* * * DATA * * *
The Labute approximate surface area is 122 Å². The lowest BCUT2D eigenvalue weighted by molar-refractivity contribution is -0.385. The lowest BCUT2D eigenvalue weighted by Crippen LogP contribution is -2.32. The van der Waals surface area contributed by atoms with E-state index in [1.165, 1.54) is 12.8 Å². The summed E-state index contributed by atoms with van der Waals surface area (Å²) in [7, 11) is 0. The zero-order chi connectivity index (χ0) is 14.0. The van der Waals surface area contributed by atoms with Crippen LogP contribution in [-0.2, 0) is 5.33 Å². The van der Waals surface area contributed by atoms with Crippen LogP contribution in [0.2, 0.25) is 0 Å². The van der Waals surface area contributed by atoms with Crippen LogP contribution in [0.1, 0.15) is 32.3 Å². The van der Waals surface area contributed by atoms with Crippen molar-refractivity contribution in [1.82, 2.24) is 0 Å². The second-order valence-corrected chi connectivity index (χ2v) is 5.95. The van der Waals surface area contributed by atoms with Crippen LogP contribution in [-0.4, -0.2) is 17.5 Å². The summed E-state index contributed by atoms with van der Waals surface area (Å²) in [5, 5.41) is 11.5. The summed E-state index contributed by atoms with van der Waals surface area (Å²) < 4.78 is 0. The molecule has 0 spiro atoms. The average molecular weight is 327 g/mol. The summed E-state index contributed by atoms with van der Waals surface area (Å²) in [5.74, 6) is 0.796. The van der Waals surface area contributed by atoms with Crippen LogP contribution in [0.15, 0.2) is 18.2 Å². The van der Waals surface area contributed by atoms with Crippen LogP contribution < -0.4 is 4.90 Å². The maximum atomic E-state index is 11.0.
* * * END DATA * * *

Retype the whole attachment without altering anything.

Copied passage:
The Labute approximate surface area is 122 Å². The lowest BCUT2D eigenvalue weighted by molar-refractivity contribution is -0.385. The lowest BCUT2D eigenvalue weighted by Crippen LogP contribution is -2.32. The van der Waals surface area contributed by atoms with E-state index in [1.165, 1.54) is 12.8 Å². The summed E-state index contributed by atoms with van der Waals surface area (Å²) in [7, 11) is 0. The zero-order chi connectivity index (χ0) is 14.0. The van der Waals surface area contributed by atoms with Crippen LogP contribution in [-0.2, 0) is 5.33 Å². The van der Waals surface area contributed by atoms with Crippen LogP contribution in [0.2, 0.25) is 0 Å². The van der Waals surface area contributed by atoms with Crippen LogP contribution in [0.1, 0.15) is 32.3 Å². The van der Waals surface area contributed by atoms with Crippen molar-refractivity contribution in [1.82, 2.24) is 0 Å². The second-order valence-corrected chi connectivity index (χ2v) is 5.95. The van der Waals surface area contributed by atoms with Crippen LogP contribution in [-0.4, -0.2) is 17.5 Å². The summed E-state index contributed by atoms with van der Waals surface area (Å²) in [5, 5.41) is 11.5. The summed E-state index contributed by atoms with van der Waals surface area (Å²) < 4.78 is 0. The molecule has 0 spiro atoms. The average molecular weight is 327 g/mol. The summed E-state index contributed by atoms with van der Waals surface area (Å²) in [5.74, 6) is 0.796. The van der Waals surface area contributed by atoms with Crippen LogP contribution in [0.15, 0.2) is 18.2 Å². The van der Waals surface area contributed by atoms with Crippen LogP contribution < -0.4 is 4.90 Å². The maximum atomic E-state index is 11.0.